What is a smart city? The answer depends on who you ask. Solutions providers will tell you it's smart parking, smart lighting or anything to do with technology. City officials may tell you it's about conducting city business online, such as searching records or applying for permits. City residents may tell you it's the ease of getting around, or about crime reduction.
Worker-Centric Workplaces in Smart Factories (FACTS4WORKERS.EU) is a project coordinated by VIRTUAL VEHICLE in the Horizon 2020 program of the European Commission within the Factory of the Future P PP. The vision of FACTS4WORKERS is to leverage the large potential added value of manufacturing data, information and knowledge in a worker-centred way to achieve worker empowerment, resulting in higher worker satisfaction and increased worker productivity. It is the high ambition of our project to create "FACTorieS for WORKERS" (FACTS4WORKERS), therefore a serious effort will be put into integrating already available IT enablers into a seamless & flexible Smart Factory infrastructure based on worker-centric and data-driven technology building blocks. As FACTS4WORKERS is underpinned by a clear human-centric approach: usability, user experience and technology acceptance are of the utmost project interest. FACTS4WORKERS will develop and demonstrate workplace solutions that support the inclusion of increasing elements of knowledge work on the factory floor.
Smart farming is not a standalone technology, but more to do with interconnected technologies. The three major technologies that it is connected to are MIS (Management Information Systems), precision agriculture and automation & robotics. MIS is used to collect and process data needed to carry out operations and functions on the farm. It can even store and disseminate data as well. Precision agriculture, on the other hand, is the management of spatial and temporal variability to gain higher returns on investment, so that the environmental impact of these agricultural activities is minimal.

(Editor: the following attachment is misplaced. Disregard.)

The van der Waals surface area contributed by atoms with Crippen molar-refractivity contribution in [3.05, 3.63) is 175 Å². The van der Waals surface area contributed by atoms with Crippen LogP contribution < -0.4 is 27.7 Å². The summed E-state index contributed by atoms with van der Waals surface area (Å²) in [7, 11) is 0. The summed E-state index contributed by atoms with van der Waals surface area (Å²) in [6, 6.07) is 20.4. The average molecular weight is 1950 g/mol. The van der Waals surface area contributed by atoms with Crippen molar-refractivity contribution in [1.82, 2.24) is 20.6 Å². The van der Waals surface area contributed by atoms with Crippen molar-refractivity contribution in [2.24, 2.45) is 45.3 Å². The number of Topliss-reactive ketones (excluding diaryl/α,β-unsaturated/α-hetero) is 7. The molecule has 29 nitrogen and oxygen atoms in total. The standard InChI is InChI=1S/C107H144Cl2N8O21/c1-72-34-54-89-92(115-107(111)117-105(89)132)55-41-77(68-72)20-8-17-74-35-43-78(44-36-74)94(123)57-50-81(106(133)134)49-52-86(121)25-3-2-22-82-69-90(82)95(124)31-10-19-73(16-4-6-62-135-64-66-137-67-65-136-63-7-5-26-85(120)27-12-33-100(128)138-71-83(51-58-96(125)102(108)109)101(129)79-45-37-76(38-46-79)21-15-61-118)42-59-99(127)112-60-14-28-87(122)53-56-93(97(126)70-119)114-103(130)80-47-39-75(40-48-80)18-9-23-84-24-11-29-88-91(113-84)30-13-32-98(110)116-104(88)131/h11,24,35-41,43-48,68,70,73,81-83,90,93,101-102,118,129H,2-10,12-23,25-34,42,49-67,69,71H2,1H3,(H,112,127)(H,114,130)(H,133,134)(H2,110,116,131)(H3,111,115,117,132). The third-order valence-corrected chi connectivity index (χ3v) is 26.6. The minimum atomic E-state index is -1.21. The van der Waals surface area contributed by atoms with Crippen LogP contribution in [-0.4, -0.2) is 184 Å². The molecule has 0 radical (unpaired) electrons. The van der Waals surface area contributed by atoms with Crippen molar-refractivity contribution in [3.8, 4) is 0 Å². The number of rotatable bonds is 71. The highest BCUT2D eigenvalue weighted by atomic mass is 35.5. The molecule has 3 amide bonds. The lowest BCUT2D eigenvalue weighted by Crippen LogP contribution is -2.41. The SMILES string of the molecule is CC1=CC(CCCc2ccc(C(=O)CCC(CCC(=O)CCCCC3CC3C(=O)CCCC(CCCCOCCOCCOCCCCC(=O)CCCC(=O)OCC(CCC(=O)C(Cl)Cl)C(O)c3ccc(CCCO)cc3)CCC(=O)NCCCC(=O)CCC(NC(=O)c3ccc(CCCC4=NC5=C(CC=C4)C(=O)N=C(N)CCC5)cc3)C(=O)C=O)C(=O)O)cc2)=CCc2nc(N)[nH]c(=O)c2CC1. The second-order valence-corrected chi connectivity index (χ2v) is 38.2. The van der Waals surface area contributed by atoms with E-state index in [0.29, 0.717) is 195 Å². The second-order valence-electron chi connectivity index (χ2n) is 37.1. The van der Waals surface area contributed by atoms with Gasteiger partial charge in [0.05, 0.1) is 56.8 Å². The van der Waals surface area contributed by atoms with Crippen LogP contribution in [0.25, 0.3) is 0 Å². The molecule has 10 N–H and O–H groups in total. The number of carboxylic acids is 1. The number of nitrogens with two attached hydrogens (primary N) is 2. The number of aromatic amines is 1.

The Italian smart port of Livorno in Italy is to showcase how buzzword industrial tech like 5G, AI, and IoT can help enterprises, municipalities and governments to bring forward environmental improvements to meet the United Nations' 'sustainable development goals' (SDGs). The SDGs were set out by the UN and ratified by member states in 2015 as a plan to end poverty, protect the planet, and deliver peace. They include targets for clean energy, industry and innovation, and sustainable cities, among others. They put digital technology, along with broader social change, at the heart of the fight to limit global warming to 1.5 degrees by 2030. The port of Livorno has seen various groups come together to bring sustainability to port operations, and also to drive more efficient business.
Of all the spaces in our homes, the kitchen is the one that has seen the least change in the last few years. Sure, that countertop CD player has given way to an Echo, but you've probably not invested in a smartphone-controlled oven or DRM-enabled juicer. Look hard enough, however, and you can see more radical shifts in the appliances world on the horizon. It's just going to take a while before this technology is affordable enough for us mere mortals. Historically, when technology has made an impact in the kitchen, it often radically redefines how our society operates.